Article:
Custom VS Code Title Bar, for Front-End and Back-End Projects (macOS Guide)

The Visual Studio Code Editor, with a color scheme title bar for Front-End Projects
The Visual Studio Code Editor, with a color scheme title bar for Back-End Projects

This guide will give you some basic exposure to Bash scripting. If you want to have more of a deep dive then you can check out a cheat sheet or tutorial which is beyond the scope of this guide https://devhints.io/bash

Two great VS Code extensions for changing your workspace are Peacock(my preference) and ColorTabs.

https://marketplace.visualstudio.com/items?itemName=johnpapa.vscode-peacock

https://marketplace.visualstudio.com/items?itemName=orepor.color-tabs-vscode-ext

Creating Bash scripts gives you a manual way to do this and you will also learn how to create Bash scripts. This guide is for macOS however, you should be able to adapt it to any operating system. Just do your research (google), and use the appropriate commands and files for your operating system.

The VS Code theme I have installed is, Night Owl — Sarah Drasner.

You can probably use any theme you want just be aware that you will be changing the title bar color. This is completely optional however, i believe its both visually appealing and it makes it easier for anyone, to distinguish between a front-end and back-end project.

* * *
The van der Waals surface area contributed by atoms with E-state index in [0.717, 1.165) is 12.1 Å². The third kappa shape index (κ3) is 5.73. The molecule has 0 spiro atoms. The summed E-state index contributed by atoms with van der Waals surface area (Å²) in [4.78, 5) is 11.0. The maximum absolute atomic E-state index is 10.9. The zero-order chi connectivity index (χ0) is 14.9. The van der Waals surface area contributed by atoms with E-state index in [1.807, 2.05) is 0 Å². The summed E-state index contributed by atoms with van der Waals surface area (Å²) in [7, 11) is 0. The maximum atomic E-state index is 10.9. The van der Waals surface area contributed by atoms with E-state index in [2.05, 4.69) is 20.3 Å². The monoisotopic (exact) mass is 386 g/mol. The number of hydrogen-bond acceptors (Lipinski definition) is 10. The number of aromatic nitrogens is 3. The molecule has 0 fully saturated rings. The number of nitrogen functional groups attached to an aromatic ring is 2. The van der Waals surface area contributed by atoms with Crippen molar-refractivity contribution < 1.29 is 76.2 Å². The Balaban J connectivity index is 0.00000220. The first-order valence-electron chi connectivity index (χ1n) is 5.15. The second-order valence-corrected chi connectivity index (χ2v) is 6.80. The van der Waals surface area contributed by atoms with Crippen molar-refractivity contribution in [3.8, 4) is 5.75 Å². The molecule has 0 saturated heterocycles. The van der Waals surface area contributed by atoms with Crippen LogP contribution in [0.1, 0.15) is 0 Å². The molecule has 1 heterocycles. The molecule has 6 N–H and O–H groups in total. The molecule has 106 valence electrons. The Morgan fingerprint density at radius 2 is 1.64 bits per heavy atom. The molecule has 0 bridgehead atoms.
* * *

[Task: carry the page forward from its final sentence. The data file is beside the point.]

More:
So for example you can have two VS Code windows open, one for front-end and the other for back-end. Great for when you are working on full-stack applications, or even just one of the two. And you will know which one is which, by just looking at the title bar.

This is inspired by Wes Bos who i saw first saw using it in his course, Advanced React & GraphQL — Build Full Stack Applications with React and GraphQL https://advancedreact.com/ .

You can get his theme Cobalt2 Theme Official, for VS Code here https://marketplace.visualstudio.com/items?itemName=wesbos.theme-cobalt2

And you can get Sarah Drasner Night Owl here https://marketplace.visualstudio.com/items?itemName=sdras.night-owl

Prerequisites

First make sure that your Visual Studio Code editor, is set up for custom title bars.

Code > Preferences > Settings

In the search box type “title”.

  1. Uncheck the box for Window: Native Tabs
  2. Set Window Titlebar Style to: Custom (You might need to restart the code editor to get it working)
  3. Click on the hamburger menu and select Open settings.json. Go to the Workspace Settings tab.

A file and folder tree will automatically be created in the folder you opened in your code editor. It will use the workspace settings in VS Code. Examples can be seen below. This is the manual way to have a custom workspace, but i think it’s much faster and feels more natural to do it using the terminal, once you have it set up. Anyone who is used to using their terminal for setting up projects in javascript, react, vue or angular will understand this. The same is true of anyone who uses npm or yarn for installing project dependencies its just a natural part of the developer workflow.

Folder Tree

└── .vscode
└── settings.json

settings.json

{
“workbench.colorCustomizations”: {
“titleBar.activeForeground”: “#000”,
“titleBar.inactiveForeground”: “#000000CC”,
“titleBar.activeBackground”: “#F3DB04”,
“titleBar.inactiveBackground”: “#f3db04bd”
}
}

Setup

  1. Create a bin directory